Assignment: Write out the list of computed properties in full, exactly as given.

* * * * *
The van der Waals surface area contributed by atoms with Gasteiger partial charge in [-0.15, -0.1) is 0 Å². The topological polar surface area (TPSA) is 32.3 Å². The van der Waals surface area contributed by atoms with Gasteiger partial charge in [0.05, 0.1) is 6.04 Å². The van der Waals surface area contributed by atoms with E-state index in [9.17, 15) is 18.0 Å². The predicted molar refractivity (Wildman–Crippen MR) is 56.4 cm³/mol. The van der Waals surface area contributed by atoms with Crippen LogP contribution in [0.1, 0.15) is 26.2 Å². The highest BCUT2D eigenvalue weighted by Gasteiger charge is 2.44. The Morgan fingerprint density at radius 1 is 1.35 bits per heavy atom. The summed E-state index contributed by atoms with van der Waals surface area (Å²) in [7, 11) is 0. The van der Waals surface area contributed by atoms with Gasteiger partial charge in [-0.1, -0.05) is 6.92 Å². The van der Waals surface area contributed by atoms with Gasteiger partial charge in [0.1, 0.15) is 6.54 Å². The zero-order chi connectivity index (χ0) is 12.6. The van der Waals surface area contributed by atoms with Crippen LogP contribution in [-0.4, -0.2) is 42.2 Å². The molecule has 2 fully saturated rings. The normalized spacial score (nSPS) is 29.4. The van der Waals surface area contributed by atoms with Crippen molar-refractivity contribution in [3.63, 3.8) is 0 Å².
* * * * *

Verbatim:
The van der Waals surface area contributed by atoms with Gasteiger partial charge in [-0.15, -0.1) is 0 Å². The topological polar surface area (TPSA) is 32.3 Å². The van der Waals surface area contributed by atoms with Gasteiger partial charge in [0.05, 0.1) is 6.04 Å². The van der Waals surface area contributed by atoms with E-state index in [9.17, 15) is 18.0 Å². The predicted molar refractivity (Wildman–Crippen MR) is 56.4 cm³/mol. The van der Waals surface area contributed by atoms with Crippen LogP contribution in [0.1, 0.15) is 26.2 Å². The highest BCUT2D eigenvalue weighted by Gasteiger charge is 2.44. The Morgan fingerprint density at radius 1 is 1.35 bits per heavy atom. The summed E-state index contributed by atoms with van der Waals surface area (Å²) in [7, 11) is 0. The van der Waals surface area contributed by atoms with Gasteiger partial charge in [-0.1, -0.05) is 6.92 Å². The van der Waals surface area contributed by atoms with Gasteiger partial charge in [0.1, 0.15) is 6.54 Å². The zero-order chi connectivity index (χ0) is 12.6. The van der Waals surface area contributed by atoms with Crippen LogP contribution in [-0.4, -0.2) is 42.2 Å². The molecule has 2 fully saturated rings. The normalized spacial score (nSPS) is 29.4. The van der Waals surface area contributed by atoms with Crippen molar-refractivity contribution in [3.63, 3.8) is 0 Å².